I have spent the last four days in a vibrant learning community of journalism teachers from all over the country. I have attended sessions on everything from structuring an “editing machine” to teaching copyright law to advice on how to choose photography and video equipment on a budget. My tablet is loaded with detailed notes, links to slide presentations, and shared folders of assignments and resources.
I am consistently impressed with the generosity and support of JEA members. It’s a warm community. So many of us are the sole journalism teacher at our schools – high standards stretched thin. When we get together, we exchange stories and resources like excited tweens (or adults, these days) exchanging Pokemon
. It’s a little like nerd camp, and I think everyone would fully accept the label.
In one session, an adviser describes how her staff updates their website eight times or more each day. In another, I learn that a $499 DLSR camera can do work that is comparable to models that cost double that, and the definition of a shotgun microphone, although I’m embarrassed to admit this was new to me. A session leader tells me that every student in her class is required to make a FOIA request, so they get the experience of going through the process. One adviser has 95 students on staff; another teaches journalism all day long. I see meticulously-procured yearbooks that look like high-end oversized coffee table books, bi-weekly 20-page papers, and student-produced glossy magazines that rival what I browsed on stands at the airport.
- JEA’s outgoing Executive Director schools us on copyright law – another reminder of how much I still have to learn.
The backdrop for the institute was Las Vegas, a city I’d never visited before. I am completely overwhelmed by every artifice: the towering casinos, the spiky high heels, the odd piped-in scent that barely hides cigarette smoke, the men I see at the blackjack tables at 6 AM. Because I am attending on a peanut-butter-and-jelly budget, I spend much of my down time in the hotel. So the backdrop to Vegas itself – for me – is CNN, where it’s nonstop predictions about the upcoming party conventions and vice presidential picks. The most common phrase I hear in one hour of the Cable News Network is “I think” with the word “speculation” a close second. When it all starts to give me a headache, I turned down the volume and read Hunter S. Thompson.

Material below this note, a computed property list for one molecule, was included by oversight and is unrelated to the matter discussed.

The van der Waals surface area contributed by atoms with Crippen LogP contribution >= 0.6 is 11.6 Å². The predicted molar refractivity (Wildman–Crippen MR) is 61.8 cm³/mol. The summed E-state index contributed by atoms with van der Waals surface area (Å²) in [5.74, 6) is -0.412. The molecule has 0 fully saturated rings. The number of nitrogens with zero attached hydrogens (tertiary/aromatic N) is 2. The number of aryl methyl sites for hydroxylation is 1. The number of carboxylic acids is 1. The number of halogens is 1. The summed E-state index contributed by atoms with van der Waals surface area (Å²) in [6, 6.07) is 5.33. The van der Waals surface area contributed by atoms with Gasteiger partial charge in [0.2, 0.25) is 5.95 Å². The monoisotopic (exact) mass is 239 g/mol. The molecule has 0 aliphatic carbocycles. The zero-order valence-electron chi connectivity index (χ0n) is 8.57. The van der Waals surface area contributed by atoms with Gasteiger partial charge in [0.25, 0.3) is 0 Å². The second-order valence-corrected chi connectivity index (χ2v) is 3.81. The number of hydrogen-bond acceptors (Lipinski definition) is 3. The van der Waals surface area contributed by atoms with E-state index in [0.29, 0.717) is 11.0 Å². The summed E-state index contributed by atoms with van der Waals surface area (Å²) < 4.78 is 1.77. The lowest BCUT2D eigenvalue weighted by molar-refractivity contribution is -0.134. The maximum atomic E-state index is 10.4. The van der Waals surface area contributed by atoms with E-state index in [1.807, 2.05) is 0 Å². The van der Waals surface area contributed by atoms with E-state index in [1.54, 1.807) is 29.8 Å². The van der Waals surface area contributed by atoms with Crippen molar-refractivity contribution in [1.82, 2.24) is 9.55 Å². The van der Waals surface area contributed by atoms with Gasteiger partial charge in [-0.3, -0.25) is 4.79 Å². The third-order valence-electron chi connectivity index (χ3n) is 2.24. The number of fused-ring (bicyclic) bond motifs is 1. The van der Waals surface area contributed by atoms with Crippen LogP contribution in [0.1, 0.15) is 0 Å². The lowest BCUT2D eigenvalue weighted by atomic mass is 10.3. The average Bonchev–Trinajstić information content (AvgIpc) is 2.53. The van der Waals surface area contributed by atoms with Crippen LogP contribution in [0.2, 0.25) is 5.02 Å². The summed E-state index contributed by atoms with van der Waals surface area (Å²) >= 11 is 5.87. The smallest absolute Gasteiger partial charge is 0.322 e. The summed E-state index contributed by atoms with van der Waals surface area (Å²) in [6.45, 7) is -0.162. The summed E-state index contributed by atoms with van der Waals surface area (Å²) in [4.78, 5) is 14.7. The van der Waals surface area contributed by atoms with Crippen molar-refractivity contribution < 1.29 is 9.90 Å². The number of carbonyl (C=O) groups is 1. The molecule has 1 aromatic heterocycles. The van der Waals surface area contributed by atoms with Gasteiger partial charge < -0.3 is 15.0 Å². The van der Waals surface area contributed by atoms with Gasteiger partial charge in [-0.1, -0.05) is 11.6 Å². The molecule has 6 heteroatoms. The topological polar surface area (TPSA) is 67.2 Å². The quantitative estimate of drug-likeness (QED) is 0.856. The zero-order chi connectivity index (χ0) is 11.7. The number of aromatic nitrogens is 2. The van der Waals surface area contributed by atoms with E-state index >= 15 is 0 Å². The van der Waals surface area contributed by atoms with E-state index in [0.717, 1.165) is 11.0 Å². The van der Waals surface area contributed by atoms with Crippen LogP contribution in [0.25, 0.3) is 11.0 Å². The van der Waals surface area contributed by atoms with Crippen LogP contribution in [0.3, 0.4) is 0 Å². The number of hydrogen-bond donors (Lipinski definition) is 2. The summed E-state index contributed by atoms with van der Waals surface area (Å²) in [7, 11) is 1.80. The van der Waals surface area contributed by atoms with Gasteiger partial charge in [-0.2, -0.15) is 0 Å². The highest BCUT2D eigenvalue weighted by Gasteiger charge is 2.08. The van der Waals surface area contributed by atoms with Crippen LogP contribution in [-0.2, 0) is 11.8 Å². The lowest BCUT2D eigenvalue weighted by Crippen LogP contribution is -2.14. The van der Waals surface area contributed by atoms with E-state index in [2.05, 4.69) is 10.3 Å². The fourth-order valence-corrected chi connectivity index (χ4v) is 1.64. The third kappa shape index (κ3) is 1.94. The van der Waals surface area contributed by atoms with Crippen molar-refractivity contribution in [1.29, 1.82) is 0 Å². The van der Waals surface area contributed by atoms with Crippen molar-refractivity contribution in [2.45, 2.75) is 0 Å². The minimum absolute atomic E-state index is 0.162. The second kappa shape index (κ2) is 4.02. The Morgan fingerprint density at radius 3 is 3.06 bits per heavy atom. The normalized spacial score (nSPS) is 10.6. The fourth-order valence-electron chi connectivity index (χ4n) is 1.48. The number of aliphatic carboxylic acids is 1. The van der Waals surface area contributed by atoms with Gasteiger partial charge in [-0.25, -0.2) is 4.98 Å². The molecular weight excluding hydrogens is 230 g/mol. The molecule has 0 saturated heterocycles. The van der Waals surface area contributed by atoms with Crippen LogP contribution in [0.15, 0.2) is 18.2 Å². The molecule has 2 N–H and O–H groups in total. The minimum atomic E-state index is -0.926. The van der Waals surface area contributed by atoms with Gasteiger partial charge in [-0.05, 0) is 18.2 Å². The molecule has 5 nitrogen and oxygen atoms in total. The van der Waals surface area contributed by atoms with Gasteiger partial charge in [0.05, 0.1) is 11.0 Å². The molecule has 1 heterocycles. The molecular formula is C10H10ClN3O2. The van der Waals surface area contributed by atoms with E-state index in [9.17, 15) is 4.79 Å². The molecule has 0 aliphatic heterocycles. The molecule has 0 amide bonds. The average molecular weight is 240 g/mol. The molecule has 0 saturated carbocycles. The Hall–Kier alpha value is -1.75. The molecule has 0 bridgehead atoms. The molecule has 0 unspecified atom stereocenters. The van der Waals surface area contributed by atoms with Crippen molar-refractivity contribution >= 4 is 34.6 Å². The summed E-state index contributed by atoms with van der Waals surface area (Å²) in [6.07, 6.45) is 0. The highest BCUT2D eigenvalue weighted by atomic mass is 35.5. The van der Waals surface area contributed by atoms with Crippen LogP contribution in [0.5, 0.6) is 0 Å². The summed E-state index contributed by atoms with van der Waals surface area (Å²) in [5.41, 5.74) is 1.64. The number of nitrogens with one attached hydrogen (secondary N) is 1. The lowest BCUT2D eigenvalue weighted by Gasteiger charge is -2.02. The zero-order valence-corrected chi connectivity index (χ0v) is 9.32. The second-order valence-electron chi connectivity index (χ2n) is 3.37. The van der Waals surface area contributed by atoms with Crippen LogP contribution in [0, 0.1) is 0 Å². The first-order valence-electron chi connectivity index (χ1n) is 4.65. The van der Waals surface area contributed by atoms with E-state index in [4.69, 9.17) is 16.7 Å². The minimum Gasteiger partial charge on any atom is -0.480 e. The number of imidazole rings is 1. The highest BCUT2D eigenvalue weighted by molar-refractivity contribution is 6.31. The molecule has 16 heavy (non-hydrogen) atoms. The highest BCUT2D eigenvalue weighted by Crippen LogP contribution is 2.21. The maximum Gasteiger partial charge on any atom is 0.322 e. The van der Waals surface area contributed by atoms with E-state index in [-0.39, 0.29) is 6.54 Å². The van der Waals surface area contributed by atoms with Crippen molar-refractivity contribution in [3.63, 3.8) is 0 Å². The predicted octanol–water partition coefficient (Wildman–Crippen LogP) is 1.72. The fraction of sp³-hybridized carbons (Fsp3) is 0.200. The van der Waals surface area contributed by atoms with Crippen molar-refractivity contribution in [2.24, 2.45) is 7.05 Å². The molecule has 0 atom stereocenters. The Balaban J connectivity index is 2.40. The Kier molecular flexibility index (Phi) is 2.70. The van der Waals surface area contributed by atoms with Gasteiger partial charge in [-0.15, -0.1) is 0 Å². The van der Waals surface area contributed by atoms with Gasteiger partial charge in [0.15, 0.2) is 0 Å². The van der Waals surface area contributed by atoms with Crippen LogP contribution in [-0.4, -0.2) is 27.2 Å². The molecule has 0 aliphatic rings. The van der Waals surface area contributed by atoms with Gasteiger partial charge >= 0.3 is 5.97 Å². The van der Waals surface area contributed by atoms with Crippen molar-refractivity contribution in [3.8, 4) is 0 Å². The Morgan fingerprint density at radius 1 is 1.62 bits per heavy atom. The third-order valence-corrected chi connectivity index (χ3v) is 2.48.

The agenda suggested that we bring publication samples to exchange. Mine are still in my backpack. I am intensely proud of the work my students produce. But as far as I can tell, I am the only person here who advises a publication that is extracurricular. There is no comparison between the depth of what students can explore, learn and design as part of prioritized class time, and what we manage to put together in homeroom and whenever else we can scrape together volunteer time.
The conundrum is why I’ve easily spent more than $500 out of pocket on donuts
in the last year. Our staff volunteers time to interview, write, design, ask hard questions, debate ethics, and often take tough feedback. Teachers in my institute sessions discuss grading, rubrics, and how their students excel academically. Our staff has gradually started to earn a few awards
, and the students tell me it’s a “rush” to see their stories in print. And, of course, my JEA colleagues are incredibly articulate about the valuable hard and soft skills students learn through deep practice in student journalism. But I wonder how this all compares to anything my students see on their transcripts. It might seem trite, but the least I can do for the team is to put some sprinkles on all of the hard work.
I don’t know how we’ve done it. I don’t know how we will continue to do it. But my last-morning panic is driven by feeling like it’s urgent to teach these principles. Because without at least some inquiry and preferably some practice in journalism and media literacy, I’m not sure how today’s students learn to discern what the talking heads on CNN “speculate,” from the political rants grown-ups post on Facebook, from the real-world facts that affect their lives.
It’s true that what felt like a panic was probably more a result of the Starbucks being open 24-hours, plus me never shifting from east coast time. But the urgency feels very real. I’m finishing this up in the airport, with a browser scrolling tweets full of speculation, sadness, and hate after yet another attack. The consequences of being unable to discern reality feel dire.
Maybe panic is okay, if panic can drive determination.